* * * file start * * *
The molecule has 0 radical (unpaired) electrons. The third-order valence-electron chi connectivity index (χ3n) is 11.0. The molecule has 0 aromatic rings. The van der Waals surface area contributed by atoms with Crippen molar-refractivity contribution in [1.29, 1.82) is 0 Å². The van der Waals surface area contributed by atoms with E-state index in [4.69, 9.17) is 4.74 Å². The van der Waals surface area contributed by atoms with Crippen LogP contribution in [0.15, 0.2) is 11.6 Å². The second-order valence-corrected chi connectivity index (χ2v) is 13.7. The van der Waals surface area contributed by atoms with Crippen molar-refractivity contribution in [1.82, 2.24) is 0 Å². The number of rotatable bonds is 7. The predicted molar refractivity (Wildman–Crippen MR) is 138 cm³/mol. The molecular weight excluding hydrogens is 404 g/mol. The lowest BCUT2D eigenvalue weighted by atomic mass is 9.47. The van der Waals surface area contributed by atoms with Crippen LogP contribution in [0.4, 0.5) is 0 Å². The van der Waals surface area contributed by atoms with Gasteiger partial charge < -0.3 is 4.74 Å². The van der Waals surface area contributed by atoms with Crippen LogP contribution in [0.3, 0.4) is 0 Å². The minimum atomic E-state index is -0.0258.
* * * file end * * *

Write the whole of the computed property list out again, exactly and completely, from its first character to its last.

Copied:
The molecule has 0 radical (unpaired) electrons. The third-order valence-electron chi connectivity index (χ3n) is 11.0. The molecule has 0 aromatic rings. The van der Waals surface area contributed by atoms with Crippen molar-refractivity contribution in [1.29, 1.82) is 0 Å². The van der Waals surface area contributed by atoms with E-state index in [4.69, 9.17) is 4.74 Å². The van der Waals surface area contributed by atoms with Crippen LogP contribution in [0.15, 0.2) is 11.6 Å². The second-order valence-corrected chi connectivity index (χ2v) is 13.7. The van der Waals surface area contributed by atoms with Crippen molar-refractivity contribution in [1.82, 2.24) is 0 Å². The number of rotatable bonds is 7. The predicted molar refractivity (Wildman–Crippen MR) is 138 cm³/mol. The molecular weight excluding hydrogens is 404 g/mol. The lowest BCUT2D eigenvalue weighted by atomic mass is 9.47. The van der Waals surface area contributed by atoms with Crippen LogP contribution in [0.4, 0.5) is 0 Å². The van der Waals surface area contributed by atoms with Gasteiger partial charge < -0.3 is 4.74 Å². The van der Waals surface area contributed by atoms with Crippen LogP contribution in [0.3, 0.4) is 0 Å². The minimum atomic E-state index is -0.0258.